Tick Tock

It’s that time of year again…tick season.  In Missouri, they’re definitely going to be sharing the hiking trail with you.  They can’t jump or fly, but they sit on top of a grass stem and wait for a host to brush by.  They can tell mammals by exhaled CO2 and body odor.  We have three varieties here; dog tick, deer tick and lone star tick all that vary substantially by size.  There are several common sense things we can do to minimize the chance of a bite.  Use bug repellent that is 20-30% DEET then check yourself as soon as you leave a grassy area of the trail and remove embedded ticks immediately then clean and disinfect your skin.  Ticks can cause Ehrlichiosis, Rocky Mountain Spotted Fever, Lyme Disease, and the new Heartland Virus among other problems. It’s important to understand that not all ticks are disease carriers and it usually takes many hours attached before they can infect a host. Here’s a reference from the MDC Field Guide to Ticks and a recent NPR program Diane Rehm Show About Ticks & Lyme Disease that shares facts from myths. One myth is that deer create tick borne disease when it’s actually rodents like field mice and rats that ticks start out feeding on. Another good reason to let snakes share IBK with us to help control the rodent population.

Let’s all go batty

We invited Jan Payne, IBK resident and co-owner of the Chesterfield Wild Birds Unlimited store to share a few facts with us about bats.

“Another useful resident of IBK are bats. Bats are highly beneficial for insect control, especially mosquitoes because they are the only major predators of night-flying insects. Due to bat lore and because bats are only active at dusk and night, they are often misunderstood.  They are not blind or dirty.  They do not get caught in people’s hair or infest homes with bedbugs.  Much like other mammals, less than 1% of bats contract rabies. Here at Innsbrook, we have the perfect setting to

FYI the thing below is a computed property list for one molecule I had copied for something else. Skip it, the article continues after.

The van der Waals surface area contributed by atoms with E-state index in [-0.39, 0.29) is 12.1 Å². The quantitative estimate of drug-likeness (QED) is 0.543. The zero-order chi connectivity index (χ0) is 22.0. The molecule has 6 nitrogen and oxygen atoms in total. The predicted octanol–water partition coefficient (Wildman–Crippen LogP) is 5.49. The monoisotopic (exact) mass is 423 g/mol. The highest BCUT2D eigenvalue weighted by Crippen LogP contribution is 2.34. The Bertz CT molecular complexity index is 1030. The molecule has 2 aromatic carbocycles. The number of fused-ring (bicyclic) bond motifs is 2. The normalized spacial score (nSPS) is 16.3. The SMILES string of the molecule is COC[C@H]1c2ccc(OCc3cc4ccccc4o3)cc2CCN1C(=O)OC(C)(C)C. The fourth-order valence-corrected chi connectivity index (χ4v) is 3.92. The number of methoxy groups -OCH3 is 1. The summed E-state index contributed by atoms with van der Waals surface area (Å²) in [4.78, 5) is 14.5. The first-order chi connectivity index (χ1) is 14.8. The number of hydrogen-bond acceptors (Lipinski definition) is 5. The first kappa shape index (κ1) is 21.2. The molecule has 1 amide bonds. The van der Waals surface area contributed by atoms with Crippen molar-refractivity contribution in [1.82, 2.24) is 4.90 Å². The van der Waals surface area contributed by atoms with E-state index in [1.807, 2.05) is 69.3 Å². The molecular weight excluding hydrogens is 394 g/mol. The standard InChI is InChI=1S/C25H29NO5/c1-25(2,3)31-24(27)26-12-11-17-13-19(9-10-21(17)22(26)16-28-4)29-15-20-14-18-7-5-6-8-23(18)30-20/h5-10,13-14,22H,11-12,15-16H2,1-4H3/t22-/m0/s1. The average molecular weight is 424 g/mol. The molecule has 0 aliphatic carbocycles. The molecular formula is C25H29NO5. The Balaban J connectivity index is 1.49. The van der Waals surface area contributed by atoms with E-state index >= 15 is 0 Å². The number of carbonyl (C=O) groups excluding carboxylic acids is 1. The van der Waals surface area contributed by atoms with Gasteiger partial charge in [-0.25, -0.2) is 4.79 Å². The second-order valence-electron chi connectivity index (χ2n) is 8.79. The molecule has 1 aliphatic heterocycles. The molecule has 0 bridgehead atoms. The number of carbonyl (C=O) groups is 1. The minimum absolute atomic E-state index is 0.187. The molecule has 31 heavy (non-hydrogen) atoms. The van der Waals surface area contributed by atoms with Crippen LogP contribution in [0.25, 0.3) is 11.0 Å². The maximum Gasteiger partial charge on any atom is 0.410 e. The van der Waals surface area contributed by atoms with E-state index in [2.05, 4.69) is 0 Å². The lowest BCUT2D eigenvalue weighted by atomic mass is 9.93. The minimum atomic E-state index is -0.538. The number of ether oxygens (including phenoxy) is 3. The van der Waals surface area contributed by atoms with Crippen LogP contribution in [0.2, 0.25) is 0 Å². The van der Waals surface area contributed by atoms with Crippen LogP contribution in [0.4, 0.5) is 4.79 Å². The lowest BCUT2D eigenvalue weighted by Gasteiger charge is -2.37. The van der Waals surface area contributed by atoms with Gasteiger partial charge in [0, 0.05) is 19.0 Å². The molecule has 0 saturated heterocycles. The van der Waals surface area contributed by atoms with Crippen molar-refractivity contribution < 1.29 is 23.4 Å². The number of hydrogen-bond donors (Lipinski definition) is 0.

Photo courtesy of Cynthia Bowers.

Photo courtesy of Cynthia Bowers.

attract bats because we have lots of water and lots of insects.  One bat can eat up to 600 insects in one hour!  We can attract bats to our property by putting up a bat house.  A bat house that is approved by the OBC, Organization for Bat Conservation, can assure you that the house has the appropriate qualities.  The bat house should be attached to a tree or structure at least 15’ high with the house facing the South, if possible.  Bats can detect the hollow openings of the house by their keen sense of sound. For more information, visit www.batconservation.org.” We and our bats thank you Jan! (P.S. Here’s what a bat house looks like that is available from Wild Birds Unlimited http://shop.wbu.com/p/wbu-single-chamber-bat-house.)